Downton Abbey is a particularly insidious form of class warfare. My grandmother, who worked as a housemaid in the 1920s and 1930s, adored Downton Abbey's 1970s predecessor Upstairs Downstairs because it carved up the rich and batted for the below-stairs underdog at every turn. Downton Abbey, by contrast, lauds the humble servant, happy in their station, knowing that their more intelligent, better-dressed, better-looking superiors can safely take all decisions for them. My grandmother was also an old Irish Republican and a communist, so if she were alive today I think she'd have called for a gun to put a bullet through the telly every time the show by Julian Fellowes - Baron Fellowes of West Stafford - appeared.
I've worked in London TV and like most of the creative industries down there it is dominated by the spirit of the public school; by executives who often know little of the real world. A good few years ago I was having lunch with a TV executive, trying to find a home for a documentary I wanted to make about the effect of extreme internet pornography on the minds of young men (ironically, I watched a similar documentary last week, showing how British TV endlessly regurgitates itself). Over drinks, he said to me: "When I was about 13 I had my first sight of porn - it was in my school dorm and the lad in the bed next to me passed me a mag." The TV exec's words confirmed the distance between his life, and the lives of the people I wanted to film and the viewers I wanted to tell a story.
The likes of Vince Gilligan and Sopranos creator David Chase are successful because they have lived in the real world; they went to real schools, lived real lives, they are real people ... and that is why they give us such depth and truth in storytelling and character. We love what they do because they know us. Breaking Bad isn't just a spur-of-the moment fad which bloomed this summer and will be forgotten about in a month or two. Great art lives on because people talk about it, because it becomes embedded in culture and because people interpret it in many different ways as they start to co-opt it to fit their own worldview. So, there are Beijing bloggers today dissecting the show and musing that it proves the degeneracy of America. Walter White breaks bad because he reckons he is poor. To the eyes of a member of the Chinese middle class, White is unimaginably wealthy: his is a two-car family living in a detached villa with a pool. As one Chinese blogger wrote: "He [White] is not just rejecting his fate, but also rejecting the evils of the capitalist system … after I finished watching this show, I was unsettled for a while, until I opened my copy of Only Socialism Can Save America and thought for a long, long time."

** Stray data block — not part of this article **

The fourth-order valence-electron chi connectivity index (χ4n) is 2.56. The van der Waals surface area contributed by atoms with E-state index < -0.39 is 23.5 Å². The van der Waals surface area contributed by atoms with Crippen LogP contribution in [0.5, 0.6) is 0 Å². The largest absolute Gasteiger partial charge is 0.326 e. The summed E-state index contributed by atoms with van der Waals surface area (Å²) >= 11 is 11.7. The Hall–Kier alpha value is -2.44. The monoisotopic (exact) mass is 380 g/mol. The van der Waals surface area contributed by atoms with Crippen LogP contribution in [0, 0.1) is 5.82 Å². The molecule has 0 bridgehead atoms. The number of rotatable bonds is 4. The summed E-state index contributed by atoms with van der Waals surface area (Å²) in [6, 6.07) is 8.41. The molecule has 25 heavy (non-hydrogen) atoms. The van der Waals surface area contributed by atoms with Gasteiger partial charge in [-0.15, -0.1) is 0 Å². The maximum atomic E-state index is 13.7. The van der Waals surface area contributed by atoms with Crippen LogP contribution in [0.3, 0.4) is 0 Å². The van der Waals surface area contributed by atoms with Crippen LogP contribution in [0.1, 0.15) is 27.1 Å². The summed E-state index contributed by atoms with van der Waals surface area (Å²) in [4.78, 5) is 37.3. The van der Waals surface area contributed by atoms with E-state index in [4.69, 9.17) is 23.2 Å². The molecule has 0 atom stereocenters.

Meanwhile, over in the States, the hard-right journalist, Ann Coulter uses Breaking Bad to support her fundamentalist Christian agenda. The show, while morally ambivalent throughout - often putting the viewer in the position of emotionally supporting the most villainous characters - did end with what some critics saw as a rather black-and-white morality, with evil punished, good rewarded and those in need of redemption redeemed.